Data shows that many schools are falling short of state requirements for the number of minutes and days per week dedicated to PE. Parents and educators agree. Lida, a mom of three in Bushwick, and Anabel, a mom of a son in Bushwick, both described their kids getting just a half hour of PE per week. Yuderki, an educator in the Bronx, called PE in her school “insufficient.”

Without quality PE programs, kids have limited opportunities for physical activity during the day. Rafaela, a mom in Queens, described her friends’ struggles to find the time to encourage physical activity at home. To help kids stay healthy and perform better in all their classes, schools should include daily physical activity as part of their education programs.


Lida, Brooklyn resident and parent

Anabel, Manhattan resident and parent

Inclusive Physical Education

A physical education curriculum must be inclusive: it’s vital that each and every student receive physical education. Some students may require an Individualized Education Program (IEP) that includes appropriate accommodations for PE. No student should ever get an exemption or waiver from PE requirements. Nothing can replace the lessons learned in physical education, which will set kids up for a lifetime of healthy habits.

Brian, a certified PE teacher, said certified PE teachers are “given the tools to adapt to almost every type of IEP” and “understand all the different teaching strategies that every type of learner has so you can incorporate anything that’s needed.

“There is no excuse. There is no reason that anybody should be left out.”

Certified Physical Education Teachers

“Physical education is…a key piece in the overall curriculum and development of every child. It’s just as important as math and English and writing,” said Brian, Manhattan resident and PE teacher. “It hits all three domains of learning: you have your cognitive area, you have your affective area, and you have your psychomotor. Those are the three ways that all brains learn. In a phys ed class, you’re tickling all three of those in every lesson plan.”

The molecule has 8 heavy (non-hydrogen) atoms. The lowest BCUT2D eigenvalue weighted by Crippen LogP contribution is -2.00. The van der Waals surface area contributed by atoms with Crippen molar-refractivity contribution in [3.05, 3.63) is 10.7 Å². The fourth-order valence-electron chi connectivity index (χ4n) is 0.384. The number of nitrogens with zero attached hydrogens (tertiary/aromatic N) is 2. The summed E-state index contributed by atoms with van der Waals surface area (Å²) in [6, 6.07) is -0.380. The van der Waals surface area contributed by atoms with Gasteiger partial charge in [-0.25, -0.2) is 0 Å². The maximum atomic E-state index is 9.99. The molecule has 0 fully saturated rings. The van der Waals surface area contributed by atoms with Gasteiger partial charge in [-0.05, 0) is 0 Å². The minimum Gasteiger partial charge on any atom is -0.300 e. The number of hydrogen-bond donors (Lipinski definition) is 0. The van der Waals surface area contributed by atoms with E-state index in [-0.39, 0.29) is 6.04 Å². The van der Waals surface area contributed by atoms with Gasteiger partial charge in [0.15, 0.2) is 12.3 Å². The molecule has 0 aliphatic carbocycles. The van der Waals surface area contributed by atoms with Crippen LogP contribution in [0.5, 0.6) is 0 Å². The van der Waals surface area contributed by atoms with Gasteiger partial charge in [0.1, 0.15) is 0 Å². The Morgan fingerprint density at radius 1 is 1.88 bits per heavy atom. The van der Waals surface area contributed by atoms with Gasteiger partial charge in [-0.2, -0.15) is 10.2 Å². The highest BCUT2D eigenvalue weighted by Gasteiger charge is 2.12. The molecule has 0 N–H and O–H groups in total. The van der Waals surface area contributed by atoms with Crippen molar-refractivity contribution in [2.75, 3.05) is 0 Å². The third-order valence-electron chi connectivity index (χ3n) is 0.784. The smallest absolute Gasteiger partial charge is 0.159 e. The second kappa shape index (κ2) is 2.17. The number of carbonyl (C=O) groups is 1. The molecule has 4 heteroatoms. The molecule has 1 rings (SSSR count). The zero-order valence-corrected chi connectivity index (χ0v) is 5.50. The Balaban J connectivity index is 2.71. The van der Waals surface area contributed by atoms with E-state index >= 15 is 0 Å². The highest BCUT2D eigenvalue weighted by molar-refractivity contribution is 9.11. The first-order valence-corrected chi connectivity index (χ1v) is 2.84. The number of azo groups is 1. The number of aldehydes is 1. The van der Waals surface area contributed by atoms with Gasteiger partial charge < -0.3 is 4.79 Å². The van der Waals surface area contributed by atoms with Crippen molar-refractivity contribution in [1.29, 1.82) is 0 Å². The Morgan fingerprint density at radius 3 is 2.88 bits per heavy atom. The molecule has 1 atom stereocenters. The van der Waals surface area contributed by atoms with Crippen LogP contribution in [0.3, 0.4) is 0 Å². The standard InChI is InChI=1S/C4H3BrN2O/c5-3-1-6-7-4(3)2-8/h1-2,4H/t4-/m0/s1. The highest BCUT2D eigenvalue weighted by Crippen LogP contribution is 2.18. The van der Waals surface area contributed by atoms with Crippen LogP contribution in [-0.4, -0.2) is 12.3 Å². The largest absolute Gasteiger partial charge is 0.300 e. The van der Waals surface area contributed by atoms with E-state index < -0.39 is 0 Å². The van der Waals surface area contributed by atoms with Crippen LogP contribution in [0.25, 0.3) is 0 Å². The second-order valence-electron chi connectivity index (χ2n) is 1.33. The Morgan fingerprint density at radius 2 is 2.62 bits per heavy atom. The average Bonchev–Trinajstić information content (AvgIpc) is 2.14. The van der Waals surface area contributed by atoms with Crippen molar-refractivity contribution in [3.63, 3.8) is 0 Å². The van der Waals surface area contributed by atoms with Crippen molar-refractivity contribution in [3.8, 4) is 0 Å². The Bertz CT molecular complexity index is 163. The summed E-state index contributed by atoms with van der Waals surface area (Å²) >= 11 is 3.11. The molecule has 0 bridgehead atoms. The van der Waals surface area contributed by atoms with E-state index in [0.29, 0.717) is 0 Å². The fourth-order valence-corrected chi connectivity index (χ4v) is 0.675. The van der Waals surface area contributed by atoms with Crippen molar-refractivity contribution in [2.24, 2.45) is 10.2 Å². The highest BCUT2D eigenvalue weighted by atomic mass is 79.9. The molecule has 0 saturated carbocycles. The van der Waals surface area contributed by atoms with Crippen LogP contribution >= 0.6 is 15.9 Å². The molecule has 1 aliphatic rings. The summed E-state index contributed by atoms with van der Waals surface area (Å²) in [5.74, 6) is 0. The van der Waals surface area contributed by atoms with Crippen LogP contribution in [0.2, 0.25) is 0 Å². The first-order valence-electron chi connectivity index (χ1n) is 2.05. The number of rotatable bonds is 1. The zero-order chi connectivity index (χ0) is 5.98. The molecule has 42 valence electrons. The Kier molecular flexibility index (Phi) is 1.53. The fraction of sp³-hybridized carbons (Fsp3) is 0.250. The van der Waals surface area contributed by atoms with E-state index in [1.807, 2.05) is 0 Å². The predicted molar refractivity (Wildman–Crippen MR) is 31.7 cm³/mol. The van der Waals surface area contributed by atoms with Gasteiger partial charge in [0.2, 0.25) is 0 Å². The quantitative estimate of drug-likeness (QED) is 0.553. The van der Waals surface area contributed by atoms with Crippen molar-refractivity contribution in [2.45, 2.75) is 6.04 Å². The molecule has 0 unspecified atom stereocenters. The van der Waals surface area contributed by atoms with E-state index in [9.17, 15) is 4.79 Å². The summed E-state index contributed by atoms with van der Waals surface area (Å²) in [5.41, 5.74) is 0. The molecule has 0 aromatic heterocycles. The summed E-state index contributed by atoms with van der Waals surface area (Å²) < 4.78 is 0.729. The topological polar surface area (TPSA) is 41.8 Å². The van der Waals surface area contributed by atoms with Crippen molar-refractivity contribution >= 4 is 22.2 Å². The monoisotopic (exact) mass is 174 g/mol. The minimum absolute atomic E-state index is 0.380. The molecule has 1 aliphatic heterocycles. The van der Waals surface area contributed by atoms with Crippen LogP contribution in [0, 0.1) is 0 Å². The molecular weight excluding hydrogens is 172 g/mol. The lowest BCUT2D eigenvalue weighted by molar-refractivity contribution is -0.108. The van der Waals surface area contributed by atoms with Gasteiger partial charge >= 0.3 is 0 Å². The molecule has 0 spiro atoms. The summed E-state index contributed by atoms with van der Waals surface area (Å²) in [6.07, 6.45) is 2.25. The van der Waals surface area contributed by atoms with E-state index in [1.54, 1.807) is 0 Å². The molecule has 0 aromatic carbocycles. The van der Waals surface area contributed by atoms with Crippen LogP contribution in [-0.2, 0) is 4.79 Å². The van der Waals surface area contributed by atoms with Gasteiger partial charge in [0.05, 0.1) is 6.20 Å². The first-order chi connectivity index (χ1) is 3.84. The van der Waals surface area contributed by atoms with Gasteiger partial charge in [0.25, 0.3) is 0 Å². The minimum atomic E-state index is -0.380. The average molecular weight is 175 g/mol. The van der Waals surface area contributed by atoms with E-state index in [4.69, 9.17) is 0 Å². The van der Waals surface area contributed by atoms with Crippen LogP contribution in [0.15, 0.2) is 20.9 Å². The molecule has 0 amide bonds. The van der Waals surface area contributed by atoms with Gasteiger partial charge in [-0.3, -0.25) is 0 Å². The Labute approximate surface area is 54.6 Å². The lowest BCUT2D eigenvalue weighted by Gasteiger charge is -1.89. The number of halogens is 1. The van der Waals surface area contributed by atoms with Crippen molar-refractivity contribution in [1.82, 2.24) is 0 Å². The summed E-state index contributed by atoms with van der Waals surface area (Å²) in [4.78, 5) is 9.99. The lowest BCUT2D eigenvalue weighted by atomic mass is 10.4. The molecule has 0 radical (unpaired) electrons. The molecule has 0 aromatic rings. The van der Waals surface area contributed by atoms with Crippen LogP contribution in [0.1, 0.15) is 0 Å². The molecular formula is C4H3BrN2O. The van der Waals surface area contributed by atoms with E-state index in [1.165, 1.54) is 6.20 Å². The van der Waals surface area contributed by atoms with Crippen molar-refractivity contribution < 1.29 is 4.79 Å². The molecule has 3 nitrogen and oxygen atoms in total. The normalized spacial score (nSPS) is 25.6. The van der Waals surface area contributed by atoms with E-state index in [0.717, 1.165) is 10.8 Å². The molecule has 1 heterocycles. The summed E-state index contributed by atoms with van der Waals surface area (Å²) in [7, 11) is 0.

That’s why it’s so important that PE is taught by trained and certified teachers who are supported by their schools. Brian said, “You’ve got to have quality certified physical education teachers who are part of the staff, part of the school culture. So they are at staff meetings, they are being sent to professional development. They are being assessed.”

Cristina, a mom in Queens, agrees: “I have seen the difference in the last couple of years with our certified phys ed teacher who, in a school of 2,007, knows my son’s name, his strengths, his weaknesses; [he] tells me, meets me and says what he needs to work on and what he is improving on, and that builds confidence in my son.”

“We must fight so our kids have PE”

Physical education was a major contributor to Cristina’s decision to switch him from one of the most crowded schools in the city to a different school that “has recess every day, has [PE], has a beautiful outdoor play area” where her son can “be more active in his own life and goals.” Lack of access to PE is impacting students’ and families’ lives.

The Phys Ed 4 All Coalition is working to ensure every student’s right to PE. Yuderki, a teacher in the Bronx, describes the ideal PE program as on that is “inclusive, a program where all students are welcome regardless of their background, culture, race, socioeconomic status. It would be welcoming to everyone regardless of any barriers.”

Yuderki, teacher in the Bronx